The local rum of the USVI is Cruzan and is produced on St. Croix, the largest of the Virgin Islands, and they’re very proud of it. There is no tax on alcohol or tobacco here so it’s both very cheap and very tasty. Cruzan makes everything from those silly fruit flavored and cream rums to a more refined single barrel spirit that's sure to go well with a cigar.
A few of my favorite Cruzan rums:
Blackstrap Rum—this is my favorite rum of the Cruzan line, and makes a dark rum like Meyers look sickly. Tastes of coffee and molasses, with a full body, it makes you feel like a pirate and want to drink straight from the bottle (after 11am of course). I usually drink this either over ice with a splash or OJ or lime, or neat after dinner.
Cruzan 5 Year—this rum is very drinkable and a little harder to find. It’s what I think when I think of rum, which is often. Great with ginger beer or just a squeeze of lime.
Single Barrel Estate—be prepared for a full bodied rum that is very spicy; it’s the Bookers of rum, but without the high alcohol content. In fact it reminds me more of a bourbon than a rum. Good neat or over ice.
Dark Rum (2 year)—not as dark as Meyers or Blackstrap by far, but good for a basic mixer. I’ve been drinking this in mixed drinks and of course, right from the bottle.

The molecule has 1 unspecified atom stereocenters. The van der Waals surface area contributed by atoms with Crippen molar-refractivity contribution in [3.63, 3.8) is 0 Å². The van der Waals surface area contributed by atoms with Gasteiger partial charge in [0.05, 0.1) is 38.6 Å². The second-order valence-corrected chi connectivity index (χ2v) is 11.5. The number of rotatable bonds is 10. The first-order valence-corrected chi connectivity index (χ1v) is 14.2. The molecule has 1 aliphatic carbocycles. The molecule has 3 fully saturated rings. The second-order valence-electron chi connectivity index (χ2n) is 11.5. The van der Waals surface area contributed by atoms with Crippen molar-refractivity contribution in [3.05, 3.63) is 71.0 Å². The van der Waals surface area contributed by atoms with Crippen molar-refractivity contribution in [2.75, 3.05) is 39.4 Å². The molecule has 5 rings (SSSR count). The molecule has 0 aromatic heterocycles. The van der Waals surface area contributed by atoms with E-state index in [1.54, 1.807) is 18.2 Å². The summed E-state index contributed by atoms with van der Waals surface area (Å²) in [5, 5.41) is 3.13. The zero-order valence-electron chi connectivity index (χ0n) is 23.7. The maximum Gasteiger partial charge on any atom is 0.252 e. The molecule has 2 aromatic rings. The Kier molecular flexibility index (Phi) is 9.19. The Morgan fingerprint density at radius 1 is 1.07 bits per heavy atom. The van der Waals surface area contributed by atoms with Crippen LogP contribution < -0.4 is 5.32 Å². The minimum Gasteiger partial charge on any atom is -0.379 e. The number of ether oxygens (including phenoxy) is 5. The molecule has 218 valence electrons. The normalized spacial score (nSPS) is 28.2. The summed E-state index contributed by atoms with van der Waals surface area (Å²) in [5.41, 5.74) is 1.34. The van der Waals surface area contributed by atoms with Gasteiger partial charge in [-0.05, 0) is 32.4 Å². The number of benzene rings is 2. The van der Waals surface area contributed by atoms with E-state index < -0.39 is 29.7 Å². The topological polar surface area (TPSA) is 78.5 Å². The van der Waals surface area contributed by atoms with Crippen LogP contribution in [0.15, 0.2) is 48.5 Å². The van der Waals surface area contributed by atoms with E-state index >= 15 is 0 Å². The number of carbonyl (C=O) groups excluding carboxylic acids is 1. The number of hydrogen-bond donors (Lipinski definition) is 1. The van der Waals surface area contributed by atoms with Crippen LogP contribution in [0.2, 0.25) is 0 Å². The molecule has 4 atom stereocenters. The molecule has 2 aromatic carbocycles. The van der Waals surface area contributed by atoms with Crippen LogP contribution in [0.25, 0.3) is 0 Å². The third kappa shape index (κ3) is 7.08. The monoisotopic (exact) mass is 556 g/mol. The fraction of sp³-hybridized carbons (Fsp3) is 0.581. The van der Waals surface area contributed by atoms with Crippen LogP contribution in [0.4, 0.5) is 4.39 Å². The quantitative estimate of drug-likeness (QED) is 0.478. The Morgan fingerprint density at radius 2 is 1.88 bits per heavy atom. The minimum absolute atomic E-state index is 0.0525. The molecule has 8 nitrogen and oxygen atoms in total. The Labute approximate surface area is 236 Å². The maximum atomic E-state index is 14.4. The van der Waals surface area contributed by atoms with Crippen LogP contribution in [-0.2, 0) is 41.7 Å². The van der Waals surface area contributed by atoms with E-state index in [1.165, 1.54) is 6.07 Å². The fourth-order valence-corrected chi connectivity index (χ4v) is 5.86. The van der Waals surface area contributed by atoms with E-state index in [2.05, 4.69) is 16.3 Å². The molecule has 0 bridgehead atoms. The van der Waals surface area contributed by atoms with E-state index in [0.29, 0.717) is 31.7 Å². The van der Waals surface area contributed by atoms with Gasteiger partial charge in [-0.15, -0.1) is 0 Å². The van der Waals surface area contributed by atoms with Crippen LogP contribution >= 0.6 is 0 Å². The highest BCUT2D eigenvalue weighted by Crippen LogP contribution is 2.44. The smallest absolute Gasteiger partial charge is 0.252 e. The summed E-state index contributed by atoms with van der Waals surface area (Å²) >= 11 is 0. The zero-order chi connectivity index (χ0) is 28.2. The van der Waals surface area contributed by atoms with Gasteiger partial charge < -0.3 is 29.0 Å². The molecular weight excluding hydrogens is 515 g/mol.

Light Rum—I’m not particularly a fan of light or white rums, but sometimes you just gotta have a strawberry daiquiri. Being on an island, I feel that one should be immune to any shame or judgment that comes with frozen beverages. Cruzan Light Rum is actually aged at least 14 months in oak casks, giving it more character and body than the average light rum.
Cruzan 151—I had to mention this not because I’ve tried it and would like to recommend it, but because anything prohibited from being taken back on an airplane due to its “extreme flammability” is worth mentioning.
My favorite rum drink of the moment:
The Scurvy Solution
1 oz Cruzan light rum
1 oz Cruzan dark rum
2 oz of orange juice
splash of Goya banana nectar
splash of Goya banana nectar
Put all ingredients in a double rocks glass with ice and shake or stir well.
One last thing—I’m a big fan of sampling the local wares and trying new things. However, I realize that not everyone has the same ideology. After landing at the airport I made a quick stop in the duty free liquor store that’s beside the baggage claim (best idea EVER) to pick up some instant gratification. There was a frat boy sort in front of me who was buying a bottle of Bacardi. Besides the local stuff they must have had at least five different types of rum I had never seen before, but there was Biff, getting his Bacardi anyway. The woman at the counter was heckling him a bit, and I’d say that only 50% was joking. “Why don’t you go back and trade that out for a bottle of local rum,” she finally said, her arms crossed. It was more of a demand than a request, and yet he still resisted. Biff would not be intimidated by the locals. I'd say he really must have wanted that Bacardi, because by this point even I was kind of scared of the woman behind the counter, and very relieved to already have my Cruzan in hand.
Oh boy, if you want some extra EXTRA good rum please check out Flor de Cana... Nicaragua's finest export. *waves*ReplyDelete